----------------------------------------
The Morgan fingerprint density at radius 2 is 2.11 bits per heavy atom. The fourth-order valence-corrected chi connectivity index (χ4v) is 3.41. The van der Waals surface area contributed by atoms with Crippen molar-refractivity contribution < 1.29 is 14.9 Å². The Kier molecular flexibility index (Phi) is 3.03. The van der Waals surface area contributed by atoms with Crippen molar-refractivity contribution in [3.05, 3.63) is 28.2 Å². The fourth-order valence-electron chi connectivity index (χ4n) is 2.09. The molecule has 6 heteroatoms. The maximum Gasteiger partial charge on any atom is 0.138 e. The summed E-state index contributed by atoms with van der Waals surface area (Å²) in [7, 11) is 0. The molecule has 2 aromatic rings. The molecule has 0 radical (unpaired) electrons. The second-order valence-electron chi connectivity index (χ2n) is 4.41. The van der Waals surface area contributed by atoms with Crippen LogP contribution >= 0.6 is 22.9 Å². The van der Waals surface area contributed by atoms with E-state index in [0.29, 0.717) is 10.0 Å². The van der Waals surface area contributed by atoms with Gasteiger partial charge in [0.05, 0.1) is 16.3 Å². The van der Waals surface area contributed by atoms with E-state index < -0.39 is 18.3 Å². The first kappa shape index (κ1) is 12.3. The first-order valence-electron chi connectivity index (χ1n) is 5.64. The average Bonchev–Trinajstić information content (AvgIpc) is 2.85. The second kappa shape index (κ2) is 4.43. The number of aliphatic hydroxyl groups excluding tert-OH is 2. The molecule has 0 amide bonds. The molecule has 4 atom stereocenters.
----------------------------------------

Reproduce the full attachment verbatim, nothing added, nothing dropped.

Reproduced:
The Morgan fingerprint density at radius 2 is 2.11 bits per heavy atom. The fourth-order valence-corrected chi connectivity index (χ4v) is 3.41. The van der Waals surface area contributed by atoms with Crippen molar-refractivity contribution < 1.29 is 14.9 Å². The Kier molecular flexibility index (Phi) is 3.03. The van der Waals surface area contributed by atoms with Crippen molar-refractivity contribution in [3.05, 3.63) is 28.2 Å². The fourth-order valence-electron chi connectivity index (χ4n) is 2.09. The molecule has 6 heteroatoms. The maximum Gasteiger partial charge on any atom is 0.138 e. The summed E-state index contributed by atoms with van der Waals surface area (Å²) in [7, 11) is 0. The molecule has 2 aromatic rings. The molecule has 0 radical (unpaired) electrons. The second-order valence-electron chi connectivity index (χ2n) is 4.41. The van der Waals surface area contributed by atoms with Crippen LogP contribution >= 0.6 is 22.9 Å². The van der Waals surface area contributed by atoms with E-state index in [0.29, 0.717) is 10.0 Å². The van der Waals surface area contributed by atoms with Gasteiger partial charge in [0.05, 0.1) is 16.3 Å². The van der Waals surface area contributed by atoms with E-state index < -0.39 is 18.3 Å². The first kappa shape index (κ1) is 12.3. The first-order valence-electron chi connectivity index (χ1n) is 5.64. The average Bonchev–Trinajstić information content (AvgIpc) is 2.85. The second kappa shape index (κ2) is 4.43. The number of aliphatic hydroxyl groups excluding tert-OH is 2. The molecule has 0 amide bonds. The molecule has 4 atom stereocenters.